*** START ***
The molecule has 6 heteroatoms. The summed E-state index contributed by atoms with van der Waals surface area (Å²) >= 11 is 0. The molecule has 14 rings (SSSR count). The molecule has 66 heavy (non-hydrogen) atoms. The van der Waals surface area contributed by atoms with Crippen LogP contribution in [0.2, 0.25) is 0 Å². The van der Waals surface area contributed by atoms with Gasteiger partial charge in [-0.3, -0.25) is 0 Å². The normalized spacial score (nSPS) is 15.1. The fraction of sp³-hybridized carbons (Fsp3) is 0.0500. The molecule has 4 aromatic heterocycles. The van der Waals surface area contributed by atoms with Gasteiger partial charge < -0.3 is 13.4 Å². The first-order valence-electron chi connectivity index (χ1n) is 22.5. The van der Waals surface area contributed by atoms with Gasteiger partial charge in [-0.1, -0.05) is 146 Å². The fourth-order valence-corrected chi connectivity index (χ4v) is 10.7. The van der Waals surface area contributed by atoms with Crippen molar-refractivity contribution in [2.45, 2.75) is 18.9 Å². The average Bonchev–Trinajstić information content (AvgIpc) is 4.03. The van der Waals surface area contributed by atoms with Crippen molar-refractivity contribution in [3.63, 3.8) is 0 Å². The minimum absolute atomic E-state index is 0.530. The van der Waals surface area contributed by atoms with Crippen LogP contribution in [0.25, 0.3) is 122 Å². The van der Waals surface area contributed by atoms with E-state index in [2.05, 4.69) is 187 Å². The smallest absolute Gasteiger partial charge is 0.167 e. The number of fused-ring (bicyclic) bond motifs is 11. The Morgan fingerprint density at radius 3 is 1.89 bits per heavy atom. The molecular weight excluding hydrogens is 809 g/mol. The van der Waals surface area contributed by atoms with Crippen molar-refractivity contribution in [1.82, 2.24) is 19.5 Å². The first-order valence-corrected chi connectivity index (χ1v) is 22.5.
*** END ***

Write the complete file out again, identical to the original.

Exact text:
The molecule has 6 heteroatoms. The summed E-state index contributed by atoms with van der Waals surface area (Å²) >= 11 is 0. The molecule has 14 rings (SSSR count). The molecule has 66 heavy (non-hydrogen) atoms. The van der Waals surface area contributed by atoms with Crippen LogP contribution in [0.2, 0.25) is 0 Å². The van der Waals surface area contributed by atoms with Gasteiger partial charge in [-0.3, -0.25) is 0 Å². The normalized spacial score (nSPS) is 15.1. The fraction of sp³-hybridized carbons (Fsp3) is 0.0500. The molecule has 4 aromatic heterocycles. The van der Waals surface area contributed by atoms with Gasteiger partial charge < -0.3 is 13.4 Å². The first-order valence-electron chi connectivity index (χ1n) is 22.5. The van der Waals surface area contributed by atoms with Gasteiger partial charge in [-0.1, -0.05) is 146 Å². The fourth-order valence-corrected chi connectivity index (χ4v) is 10.7. The van der Waals surface area contributed by atoms with Crippen molar-refractivity contribution in [2.45, 2.75) is 18.9 Å². The average Bonchev–Trinajstić information content (AvgIpc) is 4.03. The van der Waals surface area contributed by atoms with Crippen molar-refractivity contribution in [3.63, 3.8) is 0 Å². The minimum absolute atomic E-state index is 0.530. The van der Waals surface area contributed by atoms with Crippen LogP contribution in [0.25, 0.3) is 122 Å². The van der Waals surface area contributed by atoms with E-state index in [2.05, 4.69) is 187 Å². The smallest absolute Gasteiger partial charge is 0.167 e. The number of fused-ring (bicyclic) bond motifs is 11. The Morgan fingerprint density at radius 3 is 1.89 bits per heavy atom. The molecular weight excluding hydrogens is 809 g/mol. The van der Waals surface area contributed by atoms with Crippen molar-refractivity contribution in [1.82, 2.24) is 19.5 Å². The first-order valence-corrected chi connectivity index (χ1v) is 22.5.